LA BEATA: THE LIVES AND TIMES OF APOLINARIA LORENZANA (Part Two)
September 1, 1834: the Mexican brigantine Natalia makes an unscheduled entry into San Diego Bay. Onboard are José María Hijar, Juan Bandini, and 129 settlers headed to Monterey to populate Alta California. Many have measles. A second ship, the corvette Morelos, continues north with 100 carpenters, shoemakers, teachers, and their families, along with provisions, sheep, and five Tibetan goats.
Hijar, leader of the group, has been seasick for the month-long voyage from San Blas. Some of his passengers have already died. The 185-ton brig drops anchor off La Playa. Glad to be ashore, Hijar quarantines the most stricken to nearby tanning houses. Reeking of stacked cowhides and orts of rotting gristle, the huts and barn-shaped structures almost make him landsick. He orders others to move inland to Huisache, a specific location by the rivermouth, marked by a small, sweet acacia tree. Only the truly healthy can go into town, he says, naming himself and Bandini. Otherwise, a plague of measles could decimate the pueblo.
While Hijar enjoys himself at Bandini’s casa, the Presidio comandante sends a message to the mission, asking for food and the services of Apolinaria Lorenzana to care for the sick and the dying. This request, given the times, ranks among the most unusual in San Diego history. The comandante asked not for a male doctor or a priest but for a woman. Even ten years earlier, the fathers would have deemed it a sacrilege. Maybe the comandante felt that a woman, in this circumstance, was expendable — or, more likely, that she would be able to make a difference. Lorenzana had become a renowned curandera, a native healer. Using herbs and folk medicine, she tended to the sick at Mission San Diego and traveled to other missions in the chain when the need arose. She always referred to herself as la cuña, the orphan. But in the 34 years since she’d come to Alta California, her reputation for spiritual gifts earned her the title la beata, the blessed one.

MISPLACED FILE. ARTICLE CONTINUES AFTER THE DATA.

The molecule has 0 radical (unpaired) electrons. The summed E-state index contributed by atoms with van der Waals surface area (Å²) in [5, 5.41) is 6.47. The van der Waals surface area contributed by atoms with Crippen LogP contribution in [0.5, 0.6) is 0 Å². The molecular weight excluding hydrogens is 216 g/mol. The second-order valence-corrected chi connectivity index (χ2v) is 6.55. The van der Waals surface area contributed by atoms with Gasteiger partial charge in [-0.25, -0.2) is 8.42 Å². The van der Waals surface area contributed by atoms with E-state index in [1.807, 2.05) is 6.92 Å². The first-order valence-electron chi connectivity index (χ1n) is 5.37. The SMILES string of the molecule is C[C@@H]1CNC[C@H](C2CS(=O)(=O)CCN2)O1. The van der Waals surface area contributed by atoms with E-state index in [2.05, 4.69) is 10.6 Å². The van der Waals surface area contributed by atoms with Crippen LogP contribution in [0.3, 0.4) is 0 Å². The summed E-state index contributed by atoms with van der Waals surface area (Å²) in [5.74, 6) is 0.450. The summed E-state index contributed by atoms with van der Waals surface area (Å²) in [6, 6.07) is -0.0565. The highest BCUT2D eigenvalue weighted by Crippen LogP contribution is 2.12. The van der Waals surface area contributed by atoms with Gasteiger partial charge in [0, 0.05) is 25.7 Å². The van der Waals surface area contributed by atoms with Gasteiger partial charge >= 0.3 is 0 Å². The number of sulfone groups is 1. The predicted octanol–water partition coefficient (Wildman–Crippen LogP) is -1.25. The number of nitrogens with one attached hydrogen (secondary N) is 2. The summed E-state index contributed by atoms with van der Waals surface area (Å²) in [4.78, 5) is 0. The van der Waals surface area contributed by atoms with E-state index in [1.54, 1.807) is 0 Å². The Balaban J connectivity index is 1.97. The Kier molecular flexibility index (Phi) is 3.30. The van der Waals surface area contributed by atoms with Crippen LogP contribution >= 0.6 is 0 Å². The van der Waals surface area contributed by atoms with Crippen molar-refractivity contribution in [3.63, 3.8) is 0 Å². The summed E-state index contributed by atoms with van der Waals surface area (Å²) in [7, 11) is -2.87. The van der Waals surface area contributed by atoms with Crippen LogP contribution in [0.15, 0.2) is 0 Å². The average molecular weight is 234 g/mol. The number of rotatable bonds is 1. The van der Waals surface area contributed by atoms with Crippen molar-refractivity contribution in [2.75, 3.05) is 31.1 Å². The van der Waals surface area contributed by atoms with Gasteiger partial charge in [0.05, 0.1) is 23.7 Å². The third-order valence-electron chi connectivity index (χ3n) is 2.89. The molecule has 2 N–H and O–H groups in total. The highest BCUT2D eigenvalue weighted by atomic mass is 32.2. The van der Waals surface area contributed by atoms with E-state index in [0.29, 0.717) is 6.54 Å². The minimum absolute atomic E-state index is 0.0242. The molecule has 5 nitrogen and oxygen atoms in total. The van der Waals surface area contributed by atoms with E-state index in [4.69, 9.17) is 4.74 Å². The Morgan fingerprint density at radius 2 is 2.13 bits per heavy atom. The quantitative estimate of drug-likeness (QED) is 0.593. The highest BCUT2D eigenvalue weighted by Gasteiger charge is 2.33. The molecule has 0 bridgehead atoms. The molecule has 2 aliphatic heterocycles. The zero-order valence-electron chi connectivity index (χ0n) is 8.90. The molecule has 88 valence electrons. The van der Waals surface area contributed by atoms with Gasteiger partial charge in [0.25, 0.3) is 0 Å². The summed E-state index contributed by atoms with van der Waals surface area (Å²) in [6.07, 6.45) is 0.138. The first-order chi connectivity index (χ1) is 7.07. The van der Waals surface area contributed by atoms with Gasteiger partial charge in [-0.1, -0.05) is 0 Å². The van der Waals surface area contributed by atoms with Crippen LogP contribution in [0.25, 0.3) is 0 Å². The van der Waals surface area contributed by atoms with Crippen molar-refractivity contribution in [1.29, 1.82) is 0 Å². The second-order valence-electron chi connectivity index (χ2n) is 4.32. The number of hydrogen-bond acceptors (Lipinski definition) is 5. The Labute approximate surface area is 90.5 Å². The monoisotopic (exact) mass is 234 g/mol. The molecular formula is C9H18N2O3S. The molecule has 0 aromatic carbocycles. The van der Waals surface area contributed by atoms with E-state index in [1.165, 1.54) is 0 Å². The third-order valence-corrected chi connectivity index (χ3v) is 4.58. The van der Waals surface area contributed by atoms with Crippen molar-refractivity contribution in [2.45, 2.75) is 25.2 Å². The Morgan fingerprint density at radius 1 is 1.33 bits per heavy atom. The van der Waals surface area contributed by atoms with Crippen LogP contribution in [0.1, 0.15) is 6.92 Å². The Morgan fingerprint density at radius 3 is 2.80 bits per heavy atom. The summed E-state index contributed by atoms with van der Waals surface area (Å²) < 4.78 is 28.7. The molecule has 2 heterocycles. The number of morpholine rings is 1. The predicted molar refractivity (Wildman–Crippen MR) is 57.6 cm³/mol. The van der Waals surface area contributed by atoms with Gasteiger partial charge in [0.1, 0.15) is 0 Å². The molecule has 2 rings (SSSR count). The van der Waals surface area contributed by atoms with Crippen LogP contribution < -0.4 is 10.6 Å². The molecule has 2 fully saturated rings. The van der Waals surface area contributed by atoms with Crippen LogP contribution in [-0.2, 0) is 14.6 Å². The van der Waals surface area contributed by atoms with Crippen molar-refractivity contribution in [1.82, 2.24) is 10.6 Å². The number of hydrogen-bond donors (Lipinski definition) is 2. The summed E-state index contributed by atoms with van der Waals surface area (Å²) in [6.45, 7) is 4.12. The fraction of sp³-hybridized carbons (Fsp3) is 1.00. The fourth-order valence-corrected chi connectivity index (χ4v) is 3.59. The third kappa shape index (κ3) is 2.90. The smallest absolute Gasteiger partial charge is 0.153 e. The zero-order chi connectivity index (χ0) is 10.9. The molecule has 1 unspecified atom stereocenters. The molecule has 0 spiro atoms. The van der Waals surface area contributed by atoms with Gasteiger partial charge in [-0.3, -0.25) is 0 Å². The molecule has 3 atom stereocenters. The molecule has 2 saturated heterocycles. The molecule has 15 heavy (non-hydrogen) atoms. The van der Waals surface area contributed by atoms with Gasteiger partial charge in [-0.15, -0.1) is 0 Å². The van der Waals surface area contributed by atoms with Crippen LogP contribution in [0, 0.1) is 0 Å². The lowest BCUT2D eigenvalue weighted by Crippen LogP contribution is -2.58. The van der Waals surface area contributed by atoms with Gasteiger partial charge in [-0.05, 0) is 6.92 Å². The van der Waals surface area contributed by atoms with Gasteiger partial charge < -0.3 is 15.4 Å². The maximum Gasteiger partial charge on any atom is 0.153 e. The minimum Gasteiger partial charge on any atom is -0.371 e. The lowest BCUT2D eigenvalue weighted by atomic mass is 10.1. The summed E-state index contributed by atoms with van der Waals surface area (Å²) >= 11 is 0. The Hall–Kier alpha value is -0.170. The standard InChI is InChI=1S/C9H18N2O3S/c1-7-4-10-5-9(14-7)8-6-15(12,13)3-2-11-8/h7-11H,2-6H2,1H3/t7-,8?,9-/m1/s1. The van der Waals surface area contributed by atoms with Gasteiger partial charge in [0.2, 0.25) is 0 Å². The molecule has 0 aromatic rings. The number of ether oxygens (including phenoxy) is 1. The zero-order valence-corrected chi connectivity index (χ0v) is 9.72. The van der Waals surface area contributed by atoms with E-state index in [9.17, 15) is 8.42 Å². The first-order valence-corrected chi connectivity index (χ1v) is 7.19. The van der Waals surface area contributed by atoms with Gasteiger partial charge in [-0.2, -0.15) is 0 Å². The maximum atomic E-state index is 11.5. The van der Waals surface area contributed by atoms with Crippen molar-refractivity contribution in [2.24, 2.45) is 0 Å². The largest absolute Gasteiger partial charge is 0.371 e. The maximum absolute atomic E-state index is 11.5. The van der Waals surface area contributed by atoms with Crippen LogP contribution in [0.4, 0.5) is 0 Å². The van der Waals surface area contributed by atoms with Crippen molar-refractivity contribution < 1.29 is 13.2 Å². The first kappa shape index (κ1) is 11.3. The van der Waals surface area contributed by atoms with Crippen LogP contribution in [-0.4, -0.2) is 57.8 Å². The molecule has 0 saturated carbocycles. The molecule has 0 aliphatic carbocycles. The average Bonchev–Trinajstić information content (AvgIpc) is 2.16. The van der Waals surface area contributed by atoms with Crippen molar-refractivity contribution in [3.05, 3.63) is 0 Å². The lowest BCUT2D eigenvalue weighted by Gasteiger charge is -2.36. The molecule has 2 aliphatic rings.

When she arrives at La Playa, colonists expecting humble piety — eyes down, soft-spoken — are surprised. Lorenzana takes charge. The woman, in her early 40s, orders families living in the area to feed the sick with mission food brought on two-wheeled, twisted-wooden carretas. She builds a central kitchen at Huisache. She tells servants to cart the dead to Mission San Diego, give them last rites, bury them, and burn every speck of their clothing.
“She came and helped them all,” said Doña Juana Machado years later. “The men, women, and children who were well continued their travels northward; the sick, as soon as they recovered, also followed.” Many must have wondered who the woman was who moved among them like a whirlwind with a purpose.
From La Cuña to La Beata. Abandoned in Mexico City at birth, seven-year-old Apolinaria Lorenzana had sailed to Alta California in 1800. She arrived with 19 other orphans ordered to help colonize the new territory. The boys were required to learn useful skills, the girls, “young healthy maids,” to marry, and remarry if widowed. All must raise large, Christian families and never violate their contract. In 1802, Lorenzana’s adopted mother fell in love with a soldier, married him, and sailed back to Mexico, leaving the nine-year-old girl behind.